Patrick Raymond, the inventor of a space-creating shower liner that won't stick to you, knows this all too well. Back in 2006, Raymond was riding high. The fact that his shower curtain always clung to him had annoyed him, so he had developed a solution. After quickly creating a prototype, he decided to test the market. Unlike most inventors, Raymond's background was in marketing, and he had conducted scientifically rigorous national polls for advertisers. Were other people annoyed too? Or was he just oversensitive? Before he went any further, he needed to know if his sticky shower curtain problem was valid. The numbers that came back were staggering, he said. "They sealed the deal for me. No way was I turning away from this," he explained in an interview last week.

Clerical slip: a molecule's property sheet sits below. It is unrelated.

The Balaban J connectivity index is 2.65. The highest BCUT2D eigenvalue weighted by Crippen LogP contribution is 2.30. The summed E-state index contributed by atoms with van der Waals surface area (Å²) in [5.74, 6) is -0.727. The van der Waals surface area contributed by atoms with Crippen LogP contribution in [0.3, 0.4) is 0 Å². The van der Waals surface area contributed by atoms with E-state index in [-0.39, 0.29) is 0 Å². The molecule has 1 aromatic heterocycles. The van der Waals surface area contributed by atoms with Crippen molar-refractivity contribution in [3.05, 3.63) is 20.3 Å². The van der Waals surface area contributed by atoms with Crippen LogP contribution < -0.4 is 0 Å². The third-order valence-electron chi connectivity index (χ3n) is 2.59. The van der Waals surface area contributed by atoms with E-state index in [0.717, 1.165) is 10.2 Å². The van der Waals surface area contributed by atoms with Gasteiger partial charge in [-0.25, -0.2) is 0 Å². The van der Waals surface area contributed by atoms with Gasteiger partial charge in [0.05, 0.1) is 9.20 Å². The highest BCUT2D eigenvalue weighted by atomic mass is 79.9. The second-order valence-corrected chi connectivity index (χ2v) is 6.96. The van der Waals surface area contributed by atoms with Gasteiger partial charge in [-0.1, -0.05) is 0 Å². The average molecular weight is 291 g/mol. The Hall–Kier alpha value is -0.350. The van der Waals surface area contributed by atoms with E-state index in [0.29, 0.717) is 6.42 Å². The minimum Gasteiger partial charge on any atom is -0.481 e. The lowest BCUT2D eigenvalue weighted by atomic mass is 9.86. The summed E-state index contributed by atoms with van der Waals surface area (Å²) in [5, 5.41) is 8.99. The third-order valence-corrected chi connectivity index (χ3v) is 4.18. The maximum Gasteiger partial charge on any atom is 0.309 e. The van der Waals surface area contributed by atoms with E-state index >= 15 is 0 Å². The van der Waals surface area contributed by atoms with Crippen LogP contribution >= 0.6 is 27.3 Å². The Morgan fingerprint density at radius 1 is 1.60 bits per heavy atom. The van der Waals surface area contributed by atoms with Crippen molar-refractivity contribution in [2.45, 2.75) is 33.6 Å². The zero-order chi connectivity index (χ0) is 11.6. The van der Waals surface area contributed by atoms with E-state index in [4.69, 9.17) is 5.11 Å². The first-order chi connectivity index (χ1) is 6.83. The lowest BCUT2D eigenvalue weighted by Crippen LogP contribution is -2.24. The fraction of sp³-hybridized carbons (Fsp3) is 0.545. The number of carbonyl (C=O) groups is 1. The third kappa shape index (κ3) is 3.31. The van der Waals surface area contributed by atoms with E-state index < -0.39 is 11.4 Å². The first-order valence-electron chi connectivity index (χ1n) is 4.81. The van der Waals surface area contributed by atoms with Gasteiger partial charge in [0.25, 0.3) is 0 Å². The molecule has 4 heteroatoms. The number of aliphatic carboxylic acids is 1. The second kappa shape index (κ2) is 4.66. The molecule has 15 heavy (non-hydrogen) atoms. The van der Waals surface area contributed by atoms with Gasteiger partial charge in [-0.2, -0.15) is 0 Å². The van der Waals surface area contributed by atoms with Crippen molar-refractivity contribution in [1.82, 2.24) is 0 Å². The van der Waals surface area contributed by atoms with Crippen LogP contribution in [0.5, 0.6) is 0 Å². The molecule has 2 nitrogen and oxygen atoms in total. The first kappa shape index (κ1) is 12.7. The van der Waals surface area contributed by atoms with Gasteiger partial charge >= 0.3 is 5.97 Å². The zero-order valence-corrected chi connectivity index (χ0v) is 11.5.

Based on the strength on those numbers and his business plan, Raymond said he secured "a lot of money" from investors. But there were setbacks, primarily with design--and then the financial crisis of 2008 hit. His investors pulled out. And that was that. For the next 5 years, he went back to running the Inventors Association of Manhattan, which he had founded after being nominated and then elected to the United Inventors Association's volunteer board. The irony, he said, caused him a great deal of anguish. "People were turning to me for advice, and I hadn't achieved commercial success on my own. That felt hypocritical to me."

Eventually, he decided enough was enough. He was intent on commercializing his idea. But this time, he would go it alone. In fact, he went in what he describes as "completely the other direction." First, he focused exclusively on making the design work.